Beyond this, the Macan is also beautifully finished inside and out. The dashboard is dominated by a rev counter, in traditional Porsche fashion, while the rising centre console is a design cue that also separates this car from those of other brands. The open-spoked 918 steering wheel is also a delight, allowing you an even better view of the gorgeous metal paddleshifters. There’s enough space in the back for two adults to get relatively comfortable, while the boot’s nominal volume is a useful 500 litres – which expands to 1,500 litres with the rear seats folded. A powered tailgate is standard.
CO2 emissions of 159g/km mean you’ll pay £180 a year in road tax, more than reasonable considering the performance. Official fuel economy is 46.3mpg – and we know from experience with other Porsches that you might actually achieve this on a the motorway, thanks to a combination of efficiency measures that include stop-start and a coasting function that disconnects the drivetrain whenever you’re off the power, instantly saving fuel. Drive it more in the manner the chassis encourages, though, and don’t be shocked if you halve that figure.
The Macan does also have an “Off-road” button, which makes some changes to the way the electronic stability and traction control systems work. But it’s no Range Rover, and we can’t see too many people taking one further than the occasional muddy field doubling as an event’s parking lot.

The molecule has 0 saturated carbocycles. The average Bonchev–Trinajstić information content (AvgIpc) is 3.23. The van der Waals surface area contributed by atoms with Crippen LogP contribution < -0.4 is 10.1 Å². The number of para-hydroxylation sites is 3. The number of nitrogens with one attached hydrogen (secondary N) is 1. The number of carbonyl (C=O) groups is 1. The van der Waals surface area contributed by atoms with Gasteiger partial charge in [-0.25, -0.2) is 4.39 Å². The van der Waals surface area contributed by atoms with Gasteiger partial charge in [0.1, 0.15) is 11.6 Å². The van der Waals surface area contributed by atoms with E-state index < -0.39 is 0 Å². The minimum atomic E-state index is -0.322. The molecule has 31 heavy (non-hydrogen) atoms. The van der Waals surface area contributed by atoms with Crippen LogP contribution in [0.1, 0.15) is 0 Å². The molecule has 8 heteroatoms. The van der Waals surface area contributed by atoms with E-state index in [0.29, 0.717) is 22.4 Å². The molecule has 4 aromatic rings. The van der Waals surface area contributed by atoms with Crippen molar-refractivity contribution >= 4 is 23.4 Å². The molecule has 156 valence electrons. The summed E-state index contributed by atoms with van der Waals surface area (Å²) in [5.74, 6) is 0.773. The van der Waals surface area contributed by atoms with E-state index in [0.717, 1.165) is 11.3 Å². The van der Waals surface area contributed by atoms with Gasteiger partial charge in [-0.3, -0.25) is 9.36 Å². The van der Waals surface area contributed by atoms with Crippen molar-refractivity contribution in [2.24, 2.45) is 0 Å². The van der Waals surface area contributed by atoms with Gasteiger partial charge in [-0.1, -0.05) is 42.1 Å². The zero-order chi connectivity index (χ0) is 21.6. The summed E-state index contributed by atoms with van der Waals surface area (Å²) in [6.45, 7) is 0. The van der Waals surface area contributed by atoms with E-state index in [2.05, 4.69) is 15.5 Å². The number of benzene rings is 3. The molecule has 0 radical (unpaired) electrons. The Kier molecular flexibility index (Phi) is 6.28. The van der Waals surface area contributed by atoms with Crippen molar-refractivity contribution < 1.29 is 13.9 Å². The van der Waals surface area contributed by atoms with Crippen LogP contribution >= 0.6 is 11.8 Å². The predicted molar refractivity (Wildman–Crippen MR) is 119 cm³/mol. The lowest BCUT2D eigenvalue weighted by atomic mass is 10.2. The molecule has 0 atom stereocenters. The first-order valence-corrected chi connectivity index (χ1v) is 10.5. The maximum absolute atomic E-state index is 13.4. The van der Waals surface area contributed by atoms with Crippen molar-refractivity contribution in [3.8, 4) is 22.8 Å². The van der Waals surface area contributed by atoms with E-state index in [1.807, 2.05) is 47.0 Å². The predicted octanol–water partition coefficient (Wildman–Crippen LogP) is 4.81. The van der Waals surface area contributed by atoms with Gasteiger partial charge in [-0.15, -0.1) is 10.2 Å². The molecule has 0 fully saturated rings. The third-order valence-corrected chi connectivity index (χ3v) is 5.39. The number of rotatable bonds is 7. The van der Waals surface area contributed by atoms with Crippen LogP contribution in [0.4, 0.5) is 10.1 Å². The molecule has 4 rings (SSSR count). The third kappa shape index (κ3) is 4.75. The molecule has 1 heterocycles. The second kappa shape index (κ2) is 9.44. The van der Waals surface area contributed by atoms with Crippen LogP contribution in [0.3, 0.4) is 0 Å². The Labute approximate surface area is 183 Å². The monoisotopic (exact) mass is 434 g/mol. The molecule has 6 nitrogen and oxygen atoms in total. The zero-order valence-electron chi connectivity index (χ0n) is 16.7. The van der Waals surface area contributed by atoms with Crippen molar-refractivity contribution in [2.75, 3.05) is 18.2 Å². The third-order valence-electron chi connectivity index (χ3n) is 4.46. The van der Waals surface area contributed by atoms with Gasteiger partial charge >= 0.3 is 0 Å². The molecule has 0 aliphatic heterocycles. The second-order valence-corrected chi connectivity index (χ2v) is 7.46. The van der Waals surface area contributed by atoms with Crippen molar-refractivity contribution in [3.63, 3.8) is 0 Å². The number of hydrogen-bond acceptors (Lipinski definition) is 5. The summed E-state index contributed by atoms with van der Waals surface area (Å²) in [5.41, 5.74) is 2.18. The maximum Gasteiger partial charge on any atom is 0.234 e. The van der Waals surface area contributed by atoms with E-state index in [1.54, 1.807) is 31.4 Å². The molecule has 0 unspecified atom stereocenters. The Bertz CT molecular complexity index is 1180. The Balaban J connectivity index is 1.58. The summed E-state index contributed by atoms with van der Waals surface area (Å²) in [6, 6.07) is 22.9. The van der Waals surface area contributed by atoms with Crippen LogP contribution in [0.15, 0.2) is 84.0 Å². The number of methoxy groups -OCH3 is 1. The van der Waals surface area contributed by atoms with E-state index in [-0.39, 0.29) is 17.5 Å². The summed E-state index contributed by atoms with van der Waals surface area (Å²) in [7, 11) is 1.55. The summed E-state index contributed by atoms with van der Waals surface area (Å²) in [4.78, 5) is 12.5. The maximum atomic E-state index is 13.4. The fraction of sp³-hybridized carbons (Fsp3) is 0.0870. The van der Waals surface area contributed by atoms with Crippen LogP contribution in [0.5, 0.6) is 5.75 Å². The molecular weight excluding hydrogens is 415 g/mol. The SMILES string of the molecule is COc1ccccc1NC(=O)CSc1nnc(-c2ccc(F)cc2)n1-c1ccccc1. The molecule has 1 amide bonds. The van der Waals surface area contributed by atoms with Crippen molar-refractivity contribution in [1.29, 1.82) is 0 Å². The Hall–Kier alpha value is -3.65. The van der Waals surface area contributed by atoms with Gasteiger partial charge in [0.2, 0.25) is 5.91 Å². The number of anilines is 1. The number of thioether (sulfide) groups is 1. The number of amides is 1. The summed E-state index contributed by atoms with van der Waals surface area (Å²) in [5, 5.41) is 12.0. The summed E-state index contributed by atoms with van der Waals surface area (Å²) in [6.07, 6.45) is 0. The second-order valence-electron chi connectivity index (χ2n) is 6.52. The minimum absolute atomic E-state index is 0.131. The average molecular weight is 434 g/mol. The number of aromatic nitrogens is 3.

MR Verdict: Porsche Macan S Diesel
The Porsche Macan S Diesel is very, very good. Expensive – yes, but that’s not the same as saying it doesn’t deliver value for money. The combination of image and accomplishment here is simply unrivalled at the compact end of the SUV market. Sometimes if you want the best, you have to pay for it, and this is an excellent example.
If you can afford the entry price, perhaps you aren’t worried about running costs – and the petrol alternatives certainly deliver an even greater performance hit than the Macan S Diesel. But the torque-rich response of the diesel means it can do relaxed as well as rapid, and you will also travel further between fuel stops. It’s one hell of an all-rounder. And a proper Porsche.
- Audi SQ5
- BMW X4
- Infiniti QX50
- Range Rover Evoque
- Nissan Qashqai
Porsche Macan S Diesel specification